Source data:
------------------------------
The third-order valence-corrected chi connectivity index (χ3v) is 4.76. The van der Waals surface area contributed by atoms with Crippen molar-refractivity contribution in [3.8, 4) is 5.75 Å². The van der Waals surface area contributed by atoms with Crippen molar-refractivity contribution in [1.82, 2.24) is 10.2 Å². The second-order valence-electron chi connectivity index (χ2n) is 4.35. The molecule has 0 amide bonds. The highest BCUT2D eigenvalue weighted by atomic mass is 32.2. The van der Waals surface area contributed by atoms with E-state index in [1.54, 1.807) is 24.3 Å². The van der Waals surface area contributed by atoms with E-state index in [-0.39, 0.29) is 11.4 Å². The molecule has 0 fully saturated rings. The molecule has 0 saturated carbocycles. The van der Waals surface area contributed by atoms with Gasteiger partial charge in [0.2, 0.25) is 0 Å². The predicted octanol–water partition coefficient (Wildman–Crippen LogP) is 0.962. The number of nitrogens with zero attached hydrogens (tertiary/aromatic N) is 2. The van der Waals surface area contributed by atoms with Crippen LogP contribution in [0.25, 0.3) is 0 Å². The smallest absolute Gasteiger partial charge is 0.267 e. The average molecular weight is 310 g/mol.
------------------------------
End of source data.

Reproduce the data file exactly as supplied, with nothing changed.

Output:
The third-order valence-corrected chi connectivity index (χ3v) is 4.76. The van der Waals surface area contributed by atoms with Crippen molar-refractivity contribution in [3.8, 4) is 5.75 Å². The van der Waals surface area contributed by atoms with Crippen molar-refractivity contribution in [1.82, 2.24) is 10.2 Å². The second-order valence-electron chi connectivity index (χ2n) is 4.35. The molecule has 0 amide bonds. The highest BCUT2D eigenvalue weighted by atomic mass is 32.2. The van der Waals surface area contributed by atoms with E-state index in [1.54, 1.807) is 24.3 Å². The van der Waals surface area contributed by atoms with E-state index in [-0.39, 0.29) is 11.4 Å². The molecule has 0 fully saturated rings. The molecule has 0 saturated carbocycles. The van der Waals surface area contributed by atoms with Gasteiger partial charge in [0.2, 0.25) is 0 Å². The predicted octanol–water partition coefficient (Wildman–Crippen LogP) is 0.962. The number of nitrogens with zero attached hydrogens (tertiary/aromatic N) is 2. The van der Waals surface area contributed by atoms with Crippen LogP contribution in [0.25, 0.3) is 0 Å². The smallest absolute Gasteiger partial charge is 0.267 e. The average molecular weight is 310 g/mol.